For several decades, thousands of Americans — some of them religious extremists, some ethnic supremacists and most believing that they have God on their side — have been traveling to the Middle East to fight in a foreign army notorious for committing war crimes and abusing human rights.
Americans are free to join the Israel Defense Forces so long as Israel does not declare war on the United States. There is no law that stands in the way of this kind of foreign military enrollment, even though some radicalized Americans who have followed this path went on to become terrorists.
Never is an American who moves to Israel, even one who illegally constructs a home on Palestinian land in the West Bank, referred to as a “potential terrorist” — that potentiality supposedly can only be found in Muslims.
The New York Times now reports:
Attorney General Eric H. Holder Jr. on Tuesday implored more European countries to adopt American-style counterterrorism laws and tactics, including undercover stings to prevent potential terrorists from traveling to Syria.
Mr. Holder’s speech in Oslo amounted to a full-throated endorsement of America’s pre-emptive counterterrorism strategy, which began in earnest under President George W. Bush after the Sept. 11 attacks. The F.B.I. has created elaborate ruses to ensnare people who express interest in joining terrorist groups or attacking America. That has led to a number of high-profile cases but has also attracted criticism that the United States is manufacturing terrorism cases and entrapping Muslims.
Prosecutors have also arrested people before they boarded international flights, charging them with providing support to terrorist groups. Such laws do not exist in every country.
“In the face of a threat so grave, we cannot afford to be passive,” Mr. Holder said in prepared remarks. “Rather, we need the benefit of investigative and prosecutorial tools that allow us to be pre-emptive in our approach to confronting this problem. If we wait for our nations’ citizens to travel to Syria or Iraq, to become radicalized, and to return home, it may be too late to adequately protect our national security.”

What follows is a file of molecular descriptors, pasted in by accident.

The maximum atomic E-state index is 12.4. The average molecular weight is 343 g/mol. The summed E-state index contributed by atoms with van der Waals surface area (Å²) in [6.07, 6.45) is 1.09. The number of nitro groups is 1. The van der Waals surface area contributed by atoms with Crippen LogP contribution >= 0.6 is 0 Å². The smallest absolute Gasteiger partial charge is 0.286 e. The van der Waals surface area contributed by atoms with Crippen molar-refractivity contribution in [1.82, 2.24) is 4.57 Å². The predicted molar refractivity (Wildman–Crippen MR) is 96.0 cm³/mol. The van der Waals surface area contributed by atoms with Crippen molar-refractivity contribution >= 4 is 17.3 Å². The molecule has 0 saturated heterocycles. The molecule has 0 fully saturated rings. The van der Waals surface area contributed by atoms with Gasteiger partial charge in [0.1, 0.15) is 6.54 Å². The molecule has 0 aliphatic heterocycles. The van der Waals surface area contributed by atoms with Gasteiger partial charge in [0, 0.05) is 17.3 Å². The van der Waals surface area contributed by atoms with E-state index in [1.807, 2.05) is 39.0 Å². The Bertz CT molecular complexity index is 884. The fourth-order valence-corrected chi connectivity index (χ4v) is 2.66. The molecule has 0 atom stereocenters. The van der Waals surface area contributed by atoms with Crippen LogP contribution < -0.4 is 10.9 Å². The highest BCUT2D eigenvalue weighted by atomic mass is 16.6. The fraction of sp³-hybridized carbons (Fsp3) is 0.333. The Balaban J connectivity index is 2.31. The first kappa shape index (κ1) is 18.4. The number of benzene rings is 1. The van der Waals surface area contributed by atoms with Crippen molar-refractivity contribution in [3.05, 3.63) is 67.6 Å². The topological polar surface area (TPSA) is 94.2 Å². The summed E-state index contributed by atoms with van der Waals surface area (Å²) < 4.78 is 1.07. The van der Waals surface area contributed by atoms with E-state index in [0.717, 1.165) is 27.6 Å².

Try and unpack the meaning of the phrase become radicalized and some mangled reasoning quickly surfaces.
If the process of radicalization had not begun before an individual decided to abandon their home and travel to Syria or Iraq, does that mean that the U.S. or any other Western government should view, for instance, anyone who wants to go and work in a refugee camp in Syria as a potential terrorist?
On the other hand, if it is conceded that this mysterious psychological transformation called radicalization is determined not so much by where an individual is physically located as much as what they are influenced by and how they perceive those people they identify with as being under threat, then the premise of the geographically located terrorist breeding ground starts to fall apart.
In those cases where individuals have had the opportunity to explain their motives for turning towards extremism, the most common explanations are that it has been a response to witnessing the impunity with which Israel uses violence to subjugate the Palestinian people, or because they believe that the United States used 9/11 to launch a war on Islam. In other words, they became radicalized by watching the news — not by traveling to Syria or by participating in online jihadist forums.
Even during the era of McCarthyism when conservatives were whipping up anti-communist hysteria in America, the question posed by the House Committee on Un-American Activities, was: “Are you now or have you ever been a member of the Communist Party of the United States?”
If Eric Holder had been on that committee maybe they would have been asking: “Are you now, have you ever been, or might you ever become a member of the Communist Party of the United States?”
In truth, the U.S. government has no business nor skill in predicting the future and hunting for potential terrorists.
The growth of ISIS has been driven by its success on the battleground — not the failure of foreign governments to monitor their own citizens.
And the challenge ISIS presents will not be met by hoping it destroys itself.
More than anything else, Americans are victims of simplistic narratives — analysis all too often gets reduced to kindergarten language about “good guys” and “bad guys,” while reference to “moderates” and “extremists” passes for nuanced interpretation.
In large part this results from the fact that the actors on the ground are so rarely included in the discussion.
As a recent conversation on Britain’s Channel 4 News illustrates, however, it is possible to talk about what is happening in Syria and Iraq while acknowledging that despite the gruesome headlines, the participants in this conflict are by-and-large self-motivated, autonomous adults.